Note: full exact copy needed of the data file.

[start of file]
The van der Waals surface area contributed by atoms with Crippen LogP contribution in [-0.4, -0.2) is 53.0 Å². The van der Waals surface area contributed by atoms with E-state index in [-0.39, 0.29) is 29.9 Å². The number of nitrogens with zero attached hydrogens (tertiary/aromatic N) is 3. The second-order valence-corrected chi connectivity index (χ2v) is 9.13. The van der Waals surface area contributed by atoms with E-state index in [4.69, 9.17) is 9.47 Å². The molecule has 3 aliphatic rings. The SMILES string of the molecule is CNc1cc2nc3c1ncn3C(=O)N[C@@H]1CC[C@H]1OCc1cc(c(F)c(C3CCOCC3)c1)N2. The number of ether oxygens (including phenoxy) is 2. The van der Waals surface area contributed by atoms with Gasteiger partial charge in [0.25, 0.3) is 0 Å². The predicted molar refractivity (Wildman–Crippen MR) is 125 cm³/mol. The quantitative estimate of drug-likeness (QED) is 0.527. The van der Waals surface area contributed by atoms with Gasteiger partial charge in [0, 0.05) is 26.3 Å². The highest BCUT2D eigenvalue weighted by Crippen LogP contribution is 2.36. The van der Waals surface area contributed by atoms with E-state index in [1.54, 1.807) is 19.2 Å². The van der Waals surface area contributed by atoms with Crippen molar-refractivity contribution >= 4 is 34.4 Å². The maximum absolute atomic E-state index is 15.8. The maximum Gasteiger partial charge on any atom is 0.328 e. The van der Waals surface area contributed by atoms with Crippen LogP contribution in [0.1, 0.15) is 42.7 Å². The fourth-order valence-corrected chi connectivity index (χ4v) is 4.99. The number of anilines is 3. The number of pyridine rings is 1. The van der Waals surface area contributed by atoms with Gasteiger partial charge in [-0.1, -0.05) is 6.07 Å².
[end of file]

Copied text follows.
The van der Waals surface area contributed by atoms with Crippen LogP contribution in [-0.4, -0.2) is 53.0 Å². The van der Waals surface area contributed by atoms with E-state index in [-0.39, 0.29) is 29.9 Å². The number of nitrogens with zero attached hydrogens (tertiary/aromatic N) is 3. The second-order valence-corrected chi connectivity index (χ2v) is 9.13. The van der Waals surface area contributed by atoms with E-state index in [4.69, 9.17) is 9.47 Å². The molecule has 3 aliphatic rings. The SMILES string of the molecule is CNc1cc2nc3c1ncn3C(=O)N[C@@H]1CC[C@H]1OCc1cc(c(F)c(C3CCOCC3)c1)N2. The number of ether oxygens (including phenoxy) is 2. The van der Waals surface area contributed by atoms with Gasteiger partial charge in [0.25, 0.3) is 0 Å². The predicted molar refractivity (Wildman–Crippen MR) is 125 cm³/mol. The quantitative estimate of drug-likeness (QED) is 0.527. The van der Waals surface area contributed by atoms with Gasteiger partial charge in [0, 0.05) is 26.3 Å². The highest BCUT2D eigenvalue weighted by Crippen LogP contribution is 2.36. The van der Waals surface area contributed by atoms with E-state index in [1.54, 1.807) is 19.2 Å². The van der Waals surface area contributed by atoms with Crippen molar-refractivity contribution >= 4 is 34.4 Å². The maximum absolute atomic E-state index is 15.8. The maximum Gasteiger partial charge on any atom is 0.328 e. The van der Waals surface area contributed by atoms with Crippen LogP contribution in [0.1, 0.15) is 42.7 Å². The fourth-order valence-corrected chi connectivity index (χ4v) is 4.99. The number of anilines is 3. The number of pyridine rings is 1. The van der Waals surface area contributed by atoms with Gasteiger partial charge in [-0.1, -0.05) is 6.07 Å².